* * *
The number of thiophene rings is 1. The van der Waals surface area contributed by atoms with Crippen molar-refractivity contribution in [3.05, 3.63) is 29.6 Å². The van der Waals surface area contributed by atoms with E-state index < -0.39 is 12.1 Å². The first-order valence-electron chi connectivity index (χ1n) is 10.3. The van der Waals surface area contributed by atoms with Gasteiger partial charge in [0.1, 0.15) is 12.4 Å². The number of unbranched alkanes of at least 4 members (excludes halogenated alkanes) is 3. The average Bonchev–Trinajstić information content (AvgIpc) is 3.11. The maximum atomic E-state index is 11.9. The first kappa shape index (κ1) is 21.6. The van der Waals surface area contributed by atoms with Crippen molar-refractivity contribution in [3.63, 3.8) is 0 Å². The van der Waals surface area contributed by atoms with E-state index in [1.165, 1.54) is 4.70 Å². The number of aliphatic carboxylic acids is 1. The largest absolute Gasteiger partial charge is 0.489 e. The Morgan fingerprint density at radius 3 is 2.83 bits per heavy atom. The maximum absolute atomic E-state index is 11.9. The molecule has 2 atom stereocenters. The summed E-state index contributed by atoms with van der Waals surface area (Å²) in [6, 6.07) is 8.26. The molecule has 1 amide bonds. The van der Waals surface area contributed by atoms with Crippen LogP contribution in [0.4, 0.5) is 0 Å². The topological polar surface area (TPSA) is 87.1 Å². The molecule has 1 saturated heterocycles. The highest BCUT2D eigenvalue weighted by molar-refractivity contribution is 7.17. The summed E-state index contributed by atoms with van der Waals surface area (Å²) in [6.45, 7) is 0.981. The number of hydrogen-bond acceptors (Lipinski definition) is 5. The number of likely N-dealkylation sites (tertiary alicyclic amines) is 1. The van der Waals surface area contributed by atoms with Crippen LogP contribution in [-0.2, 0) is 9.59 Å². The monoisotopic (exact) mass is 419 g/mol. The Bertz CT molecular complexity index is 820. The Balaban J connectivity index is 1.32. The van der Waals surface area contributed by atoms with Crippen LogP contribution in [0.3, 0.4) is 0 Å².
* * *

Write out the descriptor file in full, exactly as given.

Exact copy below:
The number of thiophene rings is 1. The van der Waals surface area contributed by atoms with Crippen molar-refractivity contribution in [3.05, 3.63) is 29.6 Å². The van der Waals surface area contributed by atoms with E-state index < -0.39 is 12.1 Å². The first-order valence-electron chi connectivity index (χ1n) is 10.3. The van der Waals surface area contributed by atoms with Gasteiger partial charge in [0.1, 0.15) is 12.4 Å². The number of unbranched alkanes of at least 4 members (excludes halogenated alkanes) is 3. The average Bonchev–Trinajstić information content (AvgIpc) is 3.11. The maximum atomic E-state index is 11.9. The first kappa shape index (κ1) is 21.6. The van der Waals surface area contributed by atoms with Crippen molar-refractivity contribution in [3.63, 3.8) is 0 Å². The van der Waals surface area contributed by atoms with E-state index in [1.165, 1.54) is 4.70 Å². The number of aliphatic carboxylic acids is 1. The largest absolute Gasteiger partial charge is 0.489 e. The Morgan fingerprint density at radius 3 is 2.83 bits per heavy atom. The maximum absolute atomic E-state index is 11.9. The molecule has 2 atom stereocenters. The summed E-state index contributed by atoms with van der Waals surface area (Å²) in [6, 6.07) is 8.26. The molecule has 1 amide bonds. The van der Waals surface area contributed by atoms with Crippen LogP contribution in [0.4, 0.5) is 0 Å². The topological polar surface area (TPSA) is 87.1 Å². The molecule has 1 saturated heterocycles. The highest BCUT2D eigenvalue weighted by molar-refractivity contribution is 7.17. The summed E-state index contributed by atoms with van der Waals surface area (Å²) in [6.45, 7) is 0.981. The number of hydrogen-bond acceptors (Lipinski definition) is 5. The number of likely N-dealkylation sites (tertiary alicyclic amines) is 1. The van der Waals surface area contributed by atoms with Crippen LogP contribution in [-0.2, 0) is 9.59 Å². The monoisotopic (exact) mass is 419 g/mol. The Bertz CT molecular complexity index is 820. The Balaban J connectivity index is 1.32. The van der Waals surface area contributed by atoms with Crippen LogP contribution in [0.3, 0.4) is 0 Å².